Lots of people are fuming about Nina, an upcoming biopic about legendary singer Nina Simone. According to its critics, the filmmakers butcher important parts of Simone's biography (in part, by attributing much of her success to the men in her life), but that their larger sin was casting actress Zoe Saldana, who plays the lead role with the help of skin-darkening makeup and a prosthetic nose.

#NPRreads is a weekly feature on Twitter and on The Two-Way. The premise is simple: Correspondents, editors and producers from our newsroom share the pieces that have kept them reading, using the #NPRreads hashtag. Each weekend, we highlight some of the best stories.

Katie Roiphe's preoccupation with death goes back to her childhood, when she contracted virulent pneumonia at the age of 12. She was sick for a year and thought she was going to die.

Her terror of death was reignited many years later when her father died. It was then that Riophe found herself turning to great minds to see how they confronted mortality.

Dana Spiotta's fearless, ambitious new novel is the fourth in a remarkable series of deep dives into our culture's obsession with fame and technological change. Like her 2001 debut, Lightning Field, its main characters are shaped by Los Angeles, where the primary influence is film. Like Stone Arabia (2011) in which a woman watches her beloved brother, a never-famous rocker, document a faux career, Innocents and Others emphasizes the fragility of human connection in a world saturated with media and digital illusion.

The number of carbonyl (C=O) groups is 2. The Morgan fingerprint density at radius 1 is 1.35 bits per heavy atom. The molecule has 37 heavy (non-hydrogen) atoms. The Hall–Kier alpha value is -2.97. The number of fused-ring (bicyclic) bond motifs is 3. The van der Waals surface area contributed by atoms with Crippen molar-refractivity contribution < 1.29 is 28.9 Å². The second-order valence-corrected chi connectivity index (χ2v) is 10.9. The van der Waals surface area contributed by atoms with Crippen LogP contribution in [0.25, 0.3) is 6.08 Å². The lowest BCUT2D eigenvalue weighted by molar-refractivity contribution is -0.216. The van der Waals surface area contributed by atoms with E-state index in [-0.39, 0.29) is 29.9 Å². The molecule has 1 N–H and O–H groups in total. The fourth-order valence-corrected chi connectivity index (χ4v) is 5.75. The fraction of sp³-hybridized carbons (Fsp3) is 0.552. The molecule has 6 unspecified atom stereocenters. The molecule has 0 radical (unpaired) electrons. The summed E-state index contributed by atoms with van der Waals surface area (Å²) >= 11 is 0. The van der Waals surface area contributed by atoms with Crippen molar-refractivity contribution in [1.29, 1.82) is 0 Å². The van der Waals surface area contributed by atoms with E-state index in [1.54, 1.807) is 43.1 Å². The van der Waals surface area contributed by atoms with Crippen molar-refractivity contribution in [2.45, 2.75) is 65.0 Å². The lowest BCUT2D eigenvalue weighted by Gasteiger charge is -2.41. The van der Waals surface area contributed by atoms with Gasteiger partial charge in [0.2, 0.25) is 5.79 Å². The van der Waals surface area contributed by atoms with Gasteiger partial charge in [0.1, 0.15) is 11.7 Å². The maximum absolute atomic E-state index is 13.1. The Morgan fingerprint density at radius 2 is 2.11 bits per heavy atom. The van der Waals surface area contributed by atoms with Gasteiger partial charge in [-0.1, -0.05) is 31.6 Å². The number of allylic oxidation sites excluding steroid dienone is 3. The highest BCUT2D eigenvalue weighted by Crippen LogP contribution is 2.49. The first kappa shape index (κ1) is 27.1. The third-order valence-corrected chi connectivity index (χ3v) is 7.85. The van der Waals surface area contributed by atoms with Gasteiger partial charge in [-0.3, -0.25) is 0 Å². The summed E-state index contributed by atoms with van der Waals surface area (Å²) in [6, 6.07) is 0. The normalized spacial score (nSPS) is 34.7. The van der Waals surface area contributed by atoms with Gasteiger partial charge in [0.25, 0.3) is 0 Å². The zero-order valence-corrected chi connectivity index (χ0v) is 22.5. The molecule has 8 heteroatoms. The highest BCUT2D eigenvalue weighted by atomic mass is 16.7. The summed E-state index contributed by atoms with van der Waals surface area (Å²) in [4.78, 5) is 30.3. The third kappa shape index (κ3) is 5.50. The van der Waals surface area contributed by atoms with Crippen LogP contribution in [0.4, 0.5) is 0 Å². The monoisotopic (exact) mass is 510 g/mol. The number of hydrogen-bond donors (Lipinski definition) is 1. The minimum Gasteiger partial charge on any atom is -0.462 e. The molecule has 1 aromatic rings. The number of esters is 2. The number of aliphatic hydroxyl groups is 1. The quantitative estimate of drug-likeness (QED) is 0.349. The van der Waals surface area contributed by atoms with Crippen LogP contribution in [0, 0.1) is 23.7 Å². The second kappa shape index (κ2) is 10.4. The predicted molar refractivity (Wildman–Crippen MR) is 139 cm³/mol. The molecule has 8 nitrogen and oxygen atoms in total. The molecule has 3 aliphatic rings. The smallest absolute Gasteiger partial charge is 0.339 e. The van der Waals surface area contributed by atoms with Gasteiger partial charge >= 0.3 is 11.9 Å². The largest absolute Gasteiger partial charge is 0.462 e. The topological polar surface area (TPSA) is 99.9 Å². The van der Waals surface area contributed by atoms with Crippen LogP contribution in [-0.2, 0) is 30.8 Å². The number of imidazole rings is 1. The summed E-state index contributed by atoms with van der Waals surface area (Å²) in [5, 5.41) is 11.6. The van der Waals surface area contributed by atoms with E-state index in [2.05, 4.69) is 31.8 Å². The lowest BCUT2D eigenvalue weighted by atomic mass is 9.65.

In 1973, when journalist David Kushner was 4 years old, his brother Jon left for a short bike ride through the woods. He was going to buy some candy at a convenience store — but Jon never came home. A week after he disappeared, his body was found buried in a shallow grave. He was 11 years old.

Sink Or Swim: Poems On The Existential Terror Of Everyday Life

Mar 18, 2016

John Koethe is not a hip new poet writing about hip new things, but, at 70, he's deeply worth reading. His tenth collection takes its title—and the title of one of its best poems—from the seminal John Cheever story about a suburban man who decides to get home one day by swimming through his neighborhood pools, which he imagines as a river. Koethe reads the story as "A reimagining/Of a life from the perspective of disillusionment and age," and that is essentially what Koethe's book is, too.

Humor And Heart Fill 'The Nest'

Mar 18, 2016

Trillions of dollars will be passed from one generation to the other in the form of inheritance over the next few decades. In her funny debut novel, Cynthia D'Aprix Sweeney explores the idea of how one possible inheritance affects the four adult siblings of the Plumb family.